Oh, and I almost forgot: also a Christian clergyman who is a closeted atheist. CNN deliberately hid his identity. They are undeliberately but just as effectively hiding the names of the 2 students in the South and at the Harvard Divinity School; their names seem to be written down nowhere on the CNN website or anywhere else on the WWW. The only way I can think of at this point to retrieve their names, and whether the young Southern man is studying in northern Georgia or northern Alabama -- could just possibly be northern Mississippi too -- would be to watch the show again, and frankly, it wasn't that good. If you can retrieve their names you're a better man than I, or maybe just a man with less on his schedule.

Kyra Phillips hosted the show and interviewed all 6 of the featured atheists, and a few other atheists, and some more people.

Richard Dawkins didn't get much airtime, which means he said relatively little on the show with which I disagree. Phillips referred to Dawkins at one point as "the father of atheism," which certainly made me wince, as other people must have winced who were hoping that the show would comment at least a little on the history of atheism, which, believe it or not, Dawkins did not actually invent. Dawkins said that he got a "warm feeling" from the Church of England, and that "nobody" in the Church of England "really believes any of it." Which of course is bullshit, the sort of bullshit we're getting used to hearing from Dawkins. And of course, in the eyes of many present-day atheists, Dawkins actually is something like "the father of atheism," a figure of such immense unearned respect that any and every stupid thing he says is treated like received wisdom. I had been wondering just exactly why some English twits it has been my misfortune to meet insist that Christianity is dead and gone and over with in England; the answer may be just as simple as the explanation of why so any people think that the bible was written by Bronze Age goat herders and that most Muslims support terrorism: Dawkins said so. I know that Rowan Williams, head of the Church of England until 2002, said while in office that he didn't believe in God. I've also noticed how strenuously Williams has backpedaled from that position since he said it, which he hardly would have needed to have done had not so many theist members of the C of E become so very angry at him for saying such a thing. I've also wondered just exactly how much William's public statement of disbelief had to do with his ceasing to be head of the Church of England in 2002.

One of the atheists on the show, I think it may have been Silverman, said that "skeptic," "freethinker" and other terms mean nothing more or less than "atheist," and that atheists who call themselves skeptics or freethinkers instead of atheists are "lying." I almost agree with that. I would say that they're atheists who are still partway in the closet. Very interestingly, Dawkins said that the term "atheist" has acquired so many negative connotations that it may be necessary to come up with another term for us. If he has the faintest clue that he is directly responsible for a large part of those negative connotations, he gave no sign of it on the CNN show. I don't think that we need to replace the term "atheist." I think that a lot of the current stigma attaching to the label will go away if we can get to a state of affairs where no one will find it odd that a person is an atheist, and thinks that almost everything said about religion and atheism by Dawkins, or Sam Harris or PZ Myers, is idiotic -- including, for example, this recent statement by Dawkins that the term "atheist" might have to be replaced. Unfortunately, Richard the Great, if not in fact the father of atheism, is currently still its King.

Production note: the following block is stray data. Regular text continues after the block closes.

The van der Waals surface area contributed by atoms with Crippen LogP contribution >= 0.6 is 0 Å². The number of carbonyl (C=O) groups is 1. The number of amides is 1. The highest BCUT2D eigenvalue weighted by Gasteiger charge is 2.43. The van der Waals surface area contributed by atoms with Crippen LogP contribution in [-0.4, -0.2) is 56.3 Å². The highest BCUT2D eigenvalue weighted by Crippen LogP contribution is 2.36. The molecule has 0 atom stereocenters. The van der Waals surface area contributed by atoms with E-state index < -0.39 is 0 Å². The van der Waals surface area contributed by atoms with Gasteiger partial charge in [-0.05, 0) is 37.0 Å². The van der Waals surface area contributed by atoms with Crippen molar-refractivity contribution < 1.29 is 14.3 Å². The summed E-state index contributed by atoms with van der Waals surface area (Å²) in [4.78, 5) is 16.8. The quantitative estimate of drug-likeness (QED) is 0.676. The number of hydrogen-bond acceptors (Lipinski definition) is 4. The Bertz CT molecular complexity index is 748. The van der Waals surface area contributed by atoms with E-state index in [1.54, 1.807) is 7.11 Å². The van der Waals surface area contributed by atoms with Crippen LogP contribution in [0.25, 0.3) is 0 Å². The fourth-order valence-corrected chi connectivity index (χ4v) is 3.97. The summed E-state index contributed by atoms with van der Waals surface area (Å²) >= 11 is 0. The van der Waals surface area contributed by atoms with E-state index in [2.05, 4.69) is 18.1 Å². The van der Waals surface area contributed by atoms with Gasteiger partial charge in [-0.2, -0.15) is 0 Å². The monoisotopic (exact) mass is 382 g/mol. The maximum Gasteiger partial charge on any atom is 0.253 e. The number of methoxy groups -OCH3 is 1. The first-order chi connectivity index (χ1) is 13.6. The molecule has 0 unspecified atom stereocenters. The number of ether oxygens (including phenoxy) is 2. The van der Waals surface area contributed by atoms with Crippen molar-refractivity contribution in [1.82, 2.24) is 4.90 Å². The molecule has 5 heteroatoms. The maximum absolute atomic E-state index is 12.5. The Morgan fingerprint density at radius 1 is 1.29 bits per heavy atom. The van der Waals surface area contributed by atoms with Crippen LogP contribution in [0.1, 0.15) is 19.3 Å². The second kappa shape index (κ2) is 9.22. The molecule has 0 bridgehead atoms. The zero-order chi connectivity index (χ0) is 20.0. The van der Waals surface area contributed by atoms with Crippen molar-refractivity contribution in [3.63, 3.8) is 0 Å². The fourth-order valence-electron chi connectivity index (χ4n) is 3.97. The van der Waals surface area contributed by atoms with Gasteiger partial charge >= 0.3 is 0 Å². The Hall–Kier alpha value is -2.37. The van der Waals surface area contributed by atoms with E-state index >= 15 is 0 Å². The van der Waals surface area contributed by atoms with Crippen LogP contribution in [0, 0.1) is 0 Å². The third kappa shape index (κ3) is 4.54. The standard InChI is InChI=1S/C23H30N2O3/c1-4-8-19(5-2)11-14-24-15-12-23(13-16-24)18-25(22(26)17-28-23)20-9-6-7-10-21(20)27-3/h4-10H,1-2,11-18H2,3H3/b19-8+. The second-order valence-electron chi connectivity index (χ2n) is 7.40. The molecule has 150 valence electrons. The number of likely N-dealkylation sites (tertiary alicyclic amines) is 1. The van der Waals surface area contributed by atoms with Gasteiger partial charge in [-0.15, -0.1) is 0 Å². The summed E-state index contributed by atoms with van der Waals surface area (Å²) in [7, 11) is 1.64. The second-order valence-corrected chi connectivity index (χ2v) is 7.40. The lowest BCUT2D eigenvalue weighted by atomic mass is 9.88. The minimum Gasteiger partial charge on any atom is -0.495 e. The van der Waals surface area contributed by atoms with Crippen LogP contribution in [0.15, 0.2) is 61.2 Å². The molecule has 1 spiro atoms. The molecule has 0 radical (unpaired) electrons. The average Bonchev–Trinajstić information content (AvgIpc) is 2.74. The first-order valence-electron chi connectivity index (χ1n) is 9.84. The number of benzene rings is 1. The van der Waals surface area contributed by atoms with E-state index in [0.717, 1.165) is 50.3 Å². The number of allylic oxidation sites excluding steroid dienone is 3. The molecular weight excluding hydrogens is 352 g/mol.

Definitely the most heart-wrenching parts of the CNN show were from the interview with the parents of the student in the South: while he runs an Ask an Atheist program at the local university, his parents remain fundamentalists who are convinced that their son is going to Hell. It's not a matter of debate, they say: Scripture says that anyone who rejects Christ is going to Hell. I wonder if these people eat pork, or shellfish, or beef cooked with dairy products. It's not a matter of debate that Scripture says those things and a whole long list of other harmless things are abominations.

Jerry Dewitt lives in Louisiana and used to be an evangelical pastor; now he leads atheist church services. As he says, his church now is just like his church was then except that he leaves out Jesus. At one point in his sermon he actually said, "Can I get a 'Darwin'?!" Res ipse loquitur. Dewitt strikes me as a bit of a -- a smooth-talking, self-serving snake-oil salesman, very much indeed like an evangelical pastor.

Silverman: billboards crudely, unkindly mocking religion, and campaigns to take the 10 Commandments off of courthouse walls. He heads the largest atheist organization in the US, and this is what they accomplish. No competing with churches, synagogues and mosques in terms of relief for the poor, or for that matter with more progressive religious institutions in fighting for social justice. No, nothing like that can be addressed as long as "IN GOD WE TRUST" is still on our money. What a bunch of worse-than-useless assholes. Determined to sink to the level of the worst of the theists, cause -- "Hey, they started it!"

As I said, I don't remember the name of the atheist Harvard Divinity School student featured on the show. But I do remember shots of her sitting next to Greg Epstein, Harvard's Humanist Chaplain. And the student has recently been appointed to some sort of Assistant Chaplain office.

And then there's the anonymous clergyman in the atheist closet.